Rob Henderson joins me to talk about Season 3 of Deadwood.
Rob and I decided to not do any research on the real life story of Deadwood or the making of the series until we finished all three seasons and the movie. So here we debate whether the Season 3 finale was meant to be the end, or there were loose threads that were meant to be picked up in Season 4.
I bring up the question of whether we should care about the survival of the town of Deadwood from the outside looking in. Objectively speaking, it’s a place that is controlled by criminal elements, filled with drunk men who brawl with and shoot at each other, and where family life barely exists. Nonetheless, the viewer does care about the survival of Deadwood against outside forces, for fundamentally conservative reasons. We sympathize with the residents because we’ve come to know them.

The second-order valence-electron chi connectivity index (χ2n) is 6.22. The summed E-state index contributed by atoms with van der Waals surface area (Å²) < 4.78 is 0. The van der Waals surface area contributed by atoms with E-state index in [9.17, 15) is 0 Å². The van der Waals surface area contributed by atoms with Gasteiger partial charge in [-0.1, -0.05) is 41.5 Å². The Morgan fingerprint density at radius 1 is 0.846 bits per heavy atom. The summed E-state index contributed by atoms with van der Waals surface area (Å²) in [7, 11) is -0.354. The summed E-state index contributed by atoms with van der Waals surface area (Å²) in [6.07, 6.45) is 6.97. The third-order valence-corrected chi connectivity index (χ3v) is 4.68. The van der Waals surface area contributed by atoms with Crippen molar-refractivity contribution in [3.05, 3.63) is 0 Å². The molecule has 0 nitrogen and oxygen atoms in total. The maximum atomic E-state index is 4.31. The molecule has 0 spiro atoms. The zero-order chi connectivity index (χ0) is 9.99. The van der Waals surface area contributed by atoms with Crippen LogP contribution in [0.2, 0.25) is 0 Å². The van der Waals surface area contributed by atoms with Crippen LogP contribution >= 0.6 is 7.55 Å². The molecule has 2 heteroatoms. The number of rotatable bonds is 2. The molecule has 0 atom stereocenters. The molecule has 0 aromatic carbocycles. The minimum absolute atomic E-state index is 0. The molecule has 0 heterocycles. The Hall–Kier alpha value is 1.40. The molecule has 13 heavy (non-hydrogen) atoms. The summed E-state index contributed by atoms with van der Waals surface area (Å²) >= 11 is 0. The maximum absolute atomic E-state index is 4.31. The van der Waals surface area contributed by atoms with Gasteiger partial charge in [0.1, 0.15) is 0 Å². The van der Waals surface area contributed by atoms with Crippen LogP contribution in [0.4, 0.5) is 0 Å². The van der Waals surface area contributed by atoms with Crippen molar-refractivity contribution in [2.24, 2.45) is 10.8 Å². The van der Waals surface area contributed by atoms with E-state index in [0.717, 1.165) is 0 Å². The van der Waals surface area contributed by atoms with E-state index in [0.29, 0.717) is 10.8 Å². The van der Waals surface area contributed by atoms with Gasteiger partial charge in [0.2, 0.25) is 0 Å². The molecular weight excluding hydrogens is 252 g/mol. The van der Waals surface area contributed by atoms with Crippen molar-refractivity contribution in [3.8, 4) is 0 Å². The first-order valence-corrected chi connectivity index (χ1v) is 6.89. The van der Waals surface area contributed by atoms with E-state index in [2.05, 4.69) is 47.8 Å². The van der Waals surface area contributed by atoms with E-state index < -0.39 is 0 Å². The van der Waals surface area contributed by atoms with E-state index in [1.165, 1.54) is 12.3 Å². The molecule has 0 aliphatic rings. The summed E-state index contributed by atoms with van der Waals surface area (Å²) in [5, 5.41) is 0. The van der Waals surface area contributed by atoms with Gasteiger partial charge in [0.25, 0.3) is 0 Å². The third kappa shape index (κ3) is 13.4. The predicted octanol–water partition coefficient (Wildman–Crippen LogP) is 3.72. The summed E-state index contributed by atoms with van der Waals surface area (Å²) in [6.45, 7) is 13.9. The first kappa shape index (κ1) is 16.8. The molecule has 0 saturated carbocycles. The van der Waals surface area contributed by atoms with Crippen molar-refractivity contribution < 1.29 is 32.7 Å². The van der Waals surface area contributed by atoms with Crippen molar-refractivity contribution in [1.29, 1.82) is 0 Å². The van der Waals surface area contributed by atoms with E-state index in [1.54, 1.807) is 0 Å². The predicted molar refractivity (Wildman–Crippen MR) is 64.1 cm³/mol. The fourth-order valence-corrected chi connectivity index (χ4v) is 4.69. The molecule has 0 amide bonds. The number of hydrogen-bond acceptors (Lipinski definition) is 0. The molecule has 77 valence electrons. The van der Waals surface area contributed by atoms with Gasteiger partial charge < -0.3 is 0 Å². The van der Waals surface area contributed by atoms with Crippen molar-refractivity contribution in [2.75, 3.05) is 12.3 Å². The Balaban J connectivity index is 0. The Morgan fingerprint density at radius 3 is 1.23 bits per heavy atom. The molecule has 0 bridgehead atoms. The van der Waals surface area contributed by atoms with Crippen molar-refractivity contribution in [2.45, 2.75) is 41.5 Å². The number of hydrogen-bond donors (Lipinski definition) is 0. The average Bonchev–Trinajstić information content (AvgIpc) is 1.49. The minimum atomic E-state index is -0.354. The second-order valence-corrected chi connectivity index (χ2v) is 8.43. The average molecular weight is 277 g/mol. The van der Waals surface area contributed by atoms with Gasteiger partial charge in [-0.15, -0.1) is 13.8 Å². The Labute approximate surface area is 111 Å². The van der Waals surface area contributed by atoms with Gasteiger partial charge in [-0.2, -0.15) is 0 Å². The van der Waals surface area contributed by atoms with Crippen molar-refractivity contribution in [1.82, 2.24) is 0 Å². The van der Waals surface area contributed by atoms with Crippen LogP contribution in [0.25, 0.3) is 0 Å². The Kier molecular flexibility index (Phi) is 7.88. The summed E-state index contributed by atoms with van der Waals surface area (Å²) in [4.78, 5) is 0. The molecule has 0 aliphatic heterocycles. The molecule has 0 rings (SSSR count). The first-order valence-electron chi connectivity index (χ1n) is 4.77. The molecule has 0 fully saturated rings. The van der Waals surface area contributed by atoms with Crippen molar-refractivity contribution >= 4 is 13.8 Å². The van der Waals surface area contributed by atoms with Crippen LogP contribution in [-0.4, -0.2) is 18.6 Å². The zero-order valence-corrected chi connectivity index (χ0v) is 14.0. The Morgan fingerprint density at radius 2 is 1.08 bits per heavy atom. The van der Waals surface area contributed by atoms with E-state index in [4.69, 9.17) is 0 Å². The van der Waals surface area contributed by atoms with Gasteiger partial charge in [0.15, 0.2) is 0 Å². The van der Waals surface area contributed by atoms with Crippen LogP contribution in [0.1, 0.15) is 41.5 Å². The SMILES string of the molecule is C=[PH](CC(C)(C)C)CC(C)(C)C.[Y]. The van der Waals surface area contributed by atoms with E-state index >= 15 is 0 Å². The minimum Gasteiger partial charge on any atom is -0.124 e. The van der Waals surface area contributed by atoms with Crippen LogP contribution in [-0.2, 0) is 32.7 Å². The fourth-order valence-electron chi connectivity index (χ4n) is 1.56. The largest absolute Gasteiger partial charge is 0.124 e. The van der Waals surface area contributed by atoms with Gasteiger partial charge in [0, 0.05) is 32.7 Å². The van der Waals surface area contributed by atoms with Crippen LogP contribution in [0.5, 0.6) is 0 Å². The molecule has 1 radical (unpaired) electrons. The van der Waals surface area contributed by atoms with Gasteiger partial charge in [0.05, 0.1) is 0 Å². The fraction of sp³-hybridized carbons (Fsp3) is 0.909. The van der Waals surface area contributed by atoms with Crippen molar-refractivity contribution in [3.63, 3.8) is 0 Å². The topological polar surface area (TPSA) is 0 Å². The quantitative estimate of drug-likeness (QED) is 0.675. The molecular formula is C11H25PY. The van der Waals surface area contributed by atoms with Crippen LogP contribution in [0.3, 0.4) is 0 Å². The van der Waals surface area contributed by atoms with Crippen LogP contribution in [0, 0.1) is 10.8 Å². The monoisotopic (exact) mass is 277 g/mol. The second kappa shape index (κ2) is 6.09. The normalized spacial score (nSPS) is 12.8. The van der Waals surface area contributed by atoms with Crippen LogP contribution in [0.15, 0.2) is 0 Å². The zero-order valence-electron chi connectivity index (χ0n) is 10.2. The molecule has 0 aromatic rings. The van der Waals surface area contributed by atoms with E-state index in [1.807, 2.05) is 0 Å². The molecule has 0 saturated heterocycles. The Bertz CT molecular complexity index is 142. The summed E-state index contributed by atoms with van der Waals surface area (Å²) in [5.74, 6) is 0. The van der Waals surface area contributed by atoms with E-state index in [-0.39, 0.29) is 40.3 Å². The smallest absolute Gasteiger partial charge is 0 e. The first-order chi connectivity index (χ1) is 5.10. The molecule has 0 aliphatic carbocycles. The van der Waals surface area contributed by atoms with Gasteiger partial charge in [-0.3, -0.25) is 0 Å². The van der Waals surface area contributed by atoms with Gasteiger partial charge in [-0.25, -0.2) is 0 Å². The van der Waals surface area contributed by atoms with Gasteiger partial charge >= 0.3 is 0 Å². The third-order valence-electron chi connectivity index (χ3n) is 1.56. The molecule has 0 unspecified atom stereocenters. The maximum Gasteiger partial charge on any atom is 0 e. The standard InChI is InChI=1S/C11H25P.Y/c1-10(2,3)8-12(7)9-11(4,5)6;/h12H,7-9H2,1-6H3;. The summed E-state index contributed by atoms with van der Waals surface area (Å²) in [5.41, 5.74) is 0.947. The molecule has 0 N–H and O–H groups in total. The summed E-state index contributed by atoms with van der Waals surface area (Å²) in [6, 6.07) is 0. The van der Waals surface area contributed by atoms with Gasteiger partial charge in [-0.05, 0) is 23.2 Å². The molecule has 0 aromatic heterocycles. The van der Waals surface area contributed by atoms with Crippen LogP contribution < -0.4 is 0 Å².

Once again, the theme of the show this season reflects mid-2000s liberalism. Degrees of racism or sexism aren’t what separate the good characters from the bad ones. Rather, the message is that too much concentrated capital is the enemy, reflecting normie Hollywood values of the time.
The series does an excellent job of showing complex, flawed individuals. Unlike most period pieces we might see today, the characters are unapologetically products of their time, and their shortcoming are taken on their own terms, not used to lecture the modern viewer. The fact that Deadwood ended after just three seasons makes me already look back on the show like I would a friend who was taken before his time.
Listen here or watch the video on YouTube.